In the 19th Century Africa became the focus of European colonial
expansion. The coasts were well known and visited often following the voyage of Vasco de Gama, the interior was not.
Henry M. Stanley's trek across Africa 1874--1877 was the first serious attempt at exploring the interior of the continent.
The Sahara to the north, steep escarpments along the coasts, and the efforts of slave traders to keep their source of slaves
secret all contributed to the long lag between coastal and interior exploration.
The division of Africa by European powers took place in the
late 19th century. Since that time the countries of Africa have become independant -- some far more prepared for self
government than others. The problems of most African countries are enormous and natural disasters such as drought in
some areas has only worsened a bad situation. Most Africans are extremely poor, they desire better supplies of food, houses,
hospital and schools, rather than the export of minerals and plantation crops to the developed world.
AIDS has taken a tremendous toll on the African population
in addition to the existing problems.
Sub-Saharan Africa (SSA) lies astride the equator and occupies
all areas south of the Sahara. Africa is a plateau like continent, there are no continuous ranges of mountains as seen
on other continents -- the climatic pattern is therefore simplified. Escarpments are found all around Africa except
in the west -- these cliffs were produced as Pangaea broke up and its component parts drifted away.
Wherever rivers cross this feature are waterfalls and rapids
which did not encourage travel deeper into the interior.
Africa continues to break apart. The Great Rift Valley
of eastern Africa is a land of mountains and valleys produced by rifting, and continues to break Africa into new sections.
The Great Lakes of Africa occupy downfaulted basins within the Eastern Highlands. Africa's highest mountains peaks are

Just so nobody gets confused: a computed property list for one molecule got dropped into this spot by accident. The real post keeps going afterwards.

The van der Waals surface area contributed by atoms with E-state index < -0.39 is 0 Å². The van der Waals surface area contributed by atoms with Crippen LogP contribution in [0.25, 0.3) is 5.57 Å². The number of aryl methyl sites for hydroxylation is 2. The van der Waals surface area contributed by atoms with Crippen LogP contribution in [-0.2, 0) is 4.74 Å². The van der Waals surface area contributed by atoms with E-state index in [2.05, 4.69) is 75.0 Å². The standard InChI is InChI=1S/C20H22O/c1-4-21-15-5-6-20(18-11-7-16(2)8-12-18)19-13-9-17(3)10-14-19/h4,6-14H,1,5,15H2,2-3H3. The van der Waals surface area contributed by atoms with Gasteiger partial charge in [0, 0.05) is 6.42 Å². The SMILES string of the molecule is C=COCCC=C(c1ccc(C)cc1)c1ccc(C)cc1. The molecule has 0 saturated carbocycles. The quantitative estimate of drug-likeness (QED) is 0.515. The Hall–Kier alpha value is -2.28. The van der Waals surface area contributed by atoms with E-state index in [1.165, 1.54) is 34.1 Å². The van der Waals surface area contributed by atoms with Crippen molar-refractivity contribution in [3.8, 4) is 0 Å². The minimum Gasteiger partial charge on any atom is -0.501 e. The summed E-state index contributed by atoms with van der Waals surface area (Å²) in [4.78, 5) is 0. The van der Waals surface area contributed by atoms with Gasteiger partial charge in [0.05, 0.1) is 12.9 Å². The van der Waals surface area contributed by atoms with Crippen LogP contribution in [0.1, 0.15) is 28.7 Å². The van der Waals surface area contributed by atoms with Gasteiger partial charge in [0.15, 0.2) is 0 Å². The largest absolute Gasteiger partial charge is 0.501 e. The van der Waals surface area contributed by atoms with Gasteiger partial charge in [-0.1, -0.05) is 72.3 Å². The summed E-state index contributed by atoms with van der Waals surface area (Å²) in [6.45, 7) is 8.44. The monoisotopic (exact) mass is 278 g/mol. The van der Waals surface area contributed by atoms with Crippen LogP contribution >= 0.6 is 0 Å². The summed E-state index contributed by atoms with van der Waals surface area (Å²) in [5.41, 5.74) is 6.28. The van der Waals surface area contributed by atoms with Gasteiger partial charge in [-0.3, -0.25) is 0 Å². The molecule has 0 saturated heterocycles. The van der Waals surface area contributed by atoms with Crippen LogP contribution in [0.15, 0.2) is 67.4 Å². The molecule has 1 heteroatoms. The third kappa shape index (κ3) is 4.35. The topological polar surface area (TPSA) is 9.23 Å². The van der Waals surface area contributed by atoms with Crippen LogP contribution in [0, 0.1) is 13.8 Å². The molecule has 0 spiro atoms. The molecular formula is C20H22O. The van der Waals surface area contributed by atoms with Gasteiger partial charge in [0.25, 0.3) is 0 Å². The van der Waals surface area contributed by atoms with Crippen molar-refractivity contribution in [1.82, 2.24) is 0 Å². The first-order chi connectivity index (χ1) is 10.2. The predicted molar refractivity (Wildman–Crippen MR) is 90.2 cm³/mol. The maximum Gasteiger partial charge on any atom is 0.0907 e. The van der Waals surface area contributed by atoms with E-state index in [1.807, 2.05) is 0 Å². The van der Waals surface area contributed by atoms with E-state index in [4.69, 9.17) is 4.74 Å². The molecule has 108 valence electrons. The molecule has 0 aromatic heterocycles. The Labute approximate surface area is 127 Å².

volcanoes within this geologic regime.
From the deserts of north Africa, climate grades into Steppe,
then Tropical Savanna -- the tropical wet and dry depending on convectional summer thunderstorms as it source of moisture.
In the central part and western parts near the equator Rainforest climate prevails with ITC rains almost all year long.
South of the Rainforest the pattern of Savanna, Steppe and Desert is repeated. A small area of southwestern Africa has
Mediterranean climate, and in the southeast a climate resembling a Subtropical/Marine combination.
Agriculture is limited. Some areas have too much rain,
others insufficient amounts. Insects and disease are major factors in livestock production in many areas. Most
of Africa's 570 million people are subsistence farmers. Many are leaving the rural areas for the cities and ubanization
is occuring rapidly. Most African countries depend on the export of one to two crops or commodities -- usually to the
former Euopean colonial power that ruled them.
Mineral wealth is of tremendous proportion -- copper, gold,
rare earth metals, petroleum and diamonds are of worldwide importance. A large part of southeastern Africa is a section
of the Gondwanaland Shield -- ancient rock that contains metal ores and old volcanic areas where diamonds are mined.
Industrialization in any great amount has yet to arrive in
most of SSA. South Africa is the most industrialized country on the entire continent and builds many of the products
it needs from railroad locomotive to aircraft.